Geneva, May 31st – From 15 to 19 May 2023, the 24th session of the Intergovernmental Working Group on the Right to Development was held in Geneva to examine the second revised draft convention on this right. The CETIM took an active part in the debates.
During the negotiations on the new version of the draft convention, we observed once again the divisions over the right to development between Northern and Southern countries. For example, the European Union and the United Kingdom opposed the adoption of a convention, arguing that governments should instead focus on achieving the Sustainable Development Goals (SDGs)1. However, the UN is constantly sounding the alarm to the fact that these objectives will not be achieved by their deadline (2030). Moreover, is it possible to achieve them within the framework of the current dominant neoliberal world order, which relies mainly on transnational corporations to deploy its development strategies, therefore compromising any possibility to conceive other models of development by and for peoples?
Such an approach is merely a pretext for not joining the consensus on the future instrument on the right to development, but reveals the vested interests defended by the states of the North in order ultimately to perpetuate inequitable power structures in the international order. After all, the SDGs are only “goals ” and therefore not binding on States. Furthermore, they do not call into question the current economic and trade policies that are at the root of socio-economic inequalities. In this context, the right to development, in addition to being a recognised human right, establishes an alternative democratic approach in which the people are both the subject and the central actors of this right in the elaboration of policies and programmes for its implementation.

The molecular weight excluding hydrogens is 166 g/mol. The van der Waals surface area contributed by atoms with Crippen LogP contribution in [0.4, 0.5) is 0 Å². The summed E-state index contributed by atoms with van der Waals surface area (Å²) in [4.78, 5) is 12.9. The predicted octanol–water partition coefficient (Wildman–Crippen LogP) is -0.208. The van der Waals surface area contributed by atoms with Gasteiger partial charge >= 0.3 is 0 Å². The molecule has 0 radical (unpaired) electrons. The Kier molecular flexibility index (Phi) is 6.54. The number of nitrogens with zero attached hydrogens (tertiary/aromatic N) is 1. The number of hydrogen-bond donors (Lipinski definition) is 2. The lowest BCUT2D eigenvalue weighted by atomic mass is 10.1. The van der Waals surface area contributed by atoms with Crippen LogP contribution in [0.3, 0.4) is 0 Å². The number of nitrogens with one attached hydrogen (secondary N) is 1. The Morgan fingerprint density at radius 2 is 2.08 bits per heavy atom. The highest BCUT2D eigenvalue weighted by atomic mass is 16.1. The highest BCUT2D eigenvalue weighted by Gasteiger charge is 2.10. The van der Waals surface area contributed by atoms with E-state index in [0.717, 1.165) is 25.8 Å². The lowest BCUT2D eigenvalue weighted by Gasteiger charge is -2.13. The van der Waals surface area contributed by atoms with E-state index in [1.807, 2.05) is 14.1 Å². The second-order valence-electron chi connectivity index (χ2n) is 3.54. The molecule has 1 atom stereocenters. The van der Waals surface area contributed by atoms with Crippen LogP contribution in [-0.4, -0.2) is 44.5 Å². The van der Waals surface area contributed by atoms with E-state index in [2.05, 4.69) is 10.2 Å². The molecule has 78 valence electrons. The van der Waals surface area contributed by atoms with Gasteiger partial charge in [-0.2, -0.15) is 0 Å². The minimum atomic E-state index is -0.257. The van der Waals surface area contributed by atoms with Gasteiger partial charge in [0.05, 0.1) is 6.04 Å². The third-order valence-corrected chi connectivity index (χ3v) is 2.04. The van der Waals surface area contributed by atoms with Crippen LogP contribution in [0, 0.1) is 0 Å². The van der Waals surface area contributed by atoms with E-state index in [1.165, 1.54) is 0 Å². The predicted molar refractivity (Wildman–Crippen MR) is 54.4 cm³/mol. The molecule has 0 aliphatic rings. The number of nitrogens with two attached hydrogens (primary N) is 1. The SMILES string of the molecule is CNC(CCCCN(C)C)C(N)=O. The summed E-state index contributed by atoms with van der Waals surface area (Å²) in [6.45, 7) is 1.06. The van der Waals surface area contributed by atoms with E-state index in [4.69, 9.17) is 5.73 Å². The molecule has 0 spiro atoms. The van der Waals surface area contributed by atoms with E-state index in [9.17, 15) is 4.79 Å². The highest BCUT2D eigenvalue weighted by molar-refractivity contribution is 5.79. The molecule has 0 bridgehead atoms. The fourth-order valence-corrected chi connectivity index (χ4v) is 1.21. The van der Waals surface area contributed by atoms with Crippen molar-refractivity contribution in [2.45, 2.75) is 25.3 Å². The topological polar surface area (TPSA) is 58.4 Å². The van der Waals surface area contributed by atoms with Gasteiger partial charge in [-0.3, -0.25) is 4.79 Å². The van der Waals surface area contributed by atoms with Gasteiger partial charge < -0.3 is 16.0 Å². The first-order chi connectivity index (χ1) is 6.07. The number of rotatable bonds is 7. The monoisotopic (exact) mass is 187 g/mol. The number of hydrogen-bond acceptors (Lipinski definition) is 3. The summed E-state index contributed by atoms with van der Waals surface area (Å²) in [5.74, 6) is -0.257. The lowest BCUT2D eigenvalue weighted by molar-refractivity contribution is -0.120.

In line with their historic commitment since the adoption of the United Nations Declaration on the Right to Development (1986), the Non-Aligned Movement (NAM), supported by China, initiated in 2019 the process of drafting a convention on the right to development2. By presenting solid and constructive positions, the NAM remains the most powerful bloc of countries pushing for the adoption of a strong binding instrument on the right to development.
While some Latin American countries, such as Cuba and Venezuela, have contributed constructively to the debates, other countries in the region, such as Argentina, Brazil, Chile and Colombia, have made equivocal statements rather than clear support for the draft convention, which at first glance seems inconsistent with the progressive positions displayed by their current governments. At the end of its deliberations, the Working Group agreed to send the draft convention to the UN General Assembly for further discussion and subsequent adoption.
The draft convention under negotiation aims to operationalise the right to development. It is a legally binding instrument that is essential for combating inequalities and socio-economic crises around the world, at international, regional and national levels. Indeed, this new legal instrument could be a crucial step towards improving the situation of billions of people suffering from the current multidimensional crisis and serious inequalities.
We call on social movements and civil society organisations around the world to urge their governments to commit to this legal instrument, and then to its implementation. Strong social mobilisation is essential, particularly in the countries of Latin America, Africa and Asia, where the future convention can become a powerful ally in the popular struggles of social movements and excluded sections of society.
1 This is also the position of the United States, Canada, Australia, Switzerland and Japan, although the latter did not take part in the talks.
2 For more information, see: https://www.cetim.ch/right-to-development